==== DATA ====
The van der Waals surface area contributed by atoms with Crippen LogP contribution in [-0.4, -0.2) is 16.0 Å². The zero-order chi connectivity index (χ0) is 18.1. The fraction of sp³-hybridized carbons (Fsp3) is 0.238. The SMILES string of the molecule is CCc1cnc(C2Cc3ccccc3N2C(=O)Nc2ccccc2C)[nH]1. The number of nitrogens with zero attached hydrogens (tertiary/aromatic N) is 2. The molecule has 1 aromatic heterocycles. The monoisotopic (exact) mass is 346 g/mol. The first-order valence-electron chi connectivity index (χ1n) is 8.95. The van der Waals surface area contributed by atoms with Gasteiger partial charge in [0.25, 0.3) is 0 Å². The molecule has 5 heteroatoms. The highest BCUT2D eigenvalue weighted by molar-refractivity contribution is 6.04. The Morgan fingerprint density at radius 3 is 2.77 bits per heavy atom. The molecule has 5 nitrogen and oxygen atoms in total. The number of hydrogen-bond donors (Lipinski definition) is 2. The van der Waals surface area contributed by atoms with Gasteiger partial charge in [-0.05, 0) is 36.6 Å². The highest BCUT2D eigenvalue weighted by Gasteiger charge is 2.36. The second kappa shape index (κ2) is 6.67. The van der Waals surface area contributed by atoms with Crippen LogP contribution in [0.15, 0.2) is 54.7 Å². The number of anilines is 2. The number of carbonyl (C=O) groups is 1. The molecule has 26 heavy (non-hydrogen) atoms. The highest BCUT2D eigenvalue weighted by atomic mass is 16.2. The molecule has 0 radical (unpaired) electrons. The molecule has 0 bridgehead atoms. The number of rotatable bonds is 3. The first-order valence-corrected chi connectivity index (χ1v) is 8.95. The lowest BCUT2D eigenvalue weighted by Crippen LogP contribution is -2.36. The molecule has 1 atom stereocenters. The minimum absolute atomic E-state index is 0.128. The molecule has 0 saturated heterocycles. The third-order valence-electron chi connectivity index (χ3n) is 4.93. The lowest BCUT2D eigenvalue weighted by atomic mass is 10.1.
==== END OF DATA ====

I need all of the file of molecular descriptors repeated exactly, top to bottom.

The van der Waals surface area contributed by atoms with Crippen LogP contribution in [-0.4, -0.2) is 16.0 Å². The zero-order chi connectivity index (χ0) is 18.1. The fraction of sp³-hybridized carbons (Fsp3) is 0.238. The SMILES string of the molecule is CCc1cnc(C2Cc3ccccc3N2C(=O)Nc2ccccc2C)[nH]1. The number of nitrogens with zero attached hydrogens (tertiary/aromatic N) is 2. The molecule has 1 aromatic heterocycles. The monoisotopic (exact) mass is 346 g/mol. The first-order valence-electron chi connectivity index (χ1n) is 8.95. The van der Waals surface area contributed by atoms with Gasteiger partial charge in [0.25, 0.3) is 0 Å². The molecule has 5 heteroatoms. The highest BCUT2D eigenvalue weighted by molar-refractivity contribution is 6.04. The Morgan fingerprint density at radius 3 is 2.77 bits per heavy atom. The molecule has 5 nitrogen and oxygen atoms in total. The number of hydrogen-bond donors (Lipinski definition) is 2. The van der Waals surface area contributed by atoms with Gasteiger partial charge in [-0.05, 0) is 36.6 Å². The highest BCUT2D eigenvalue weighted by Gasteiger charge is 2.36. The second kappa shape index (κ2) is 6.67. The van der Waals surface area contributed by atoms with Crippen LogP contribution in [0.15, 0.2) is 54.7 Å². The number of anilines is 2. The number of carbonyl (C=O) groups is 1. The molecule has 26 heavy (non-hydrogen) atoms. The highest BCUT2D eigenvalue weighted by atomic mass is 16.2. The molecule has 0 radical (unpaired) electrons. The molecule has 0 bridgehead atoms. The number of rotatable bonds is 3. The first-order valence-corrected chi connectivity index (χ1v) is 8.95. The lowest BCUT2D eigenvalue weighted by Crippen LogP contribution is -2.36. The molecule has 1 atom stereocenters. The minimum absolute atomic E-state index is 0.128. The molecule has 0 saturated heterocycles. The third-order valence-electron chi connectivity index (χ3n) is 4.93. The lowest BCUT2D eigenvalue weighted by atomic mass is 10.1.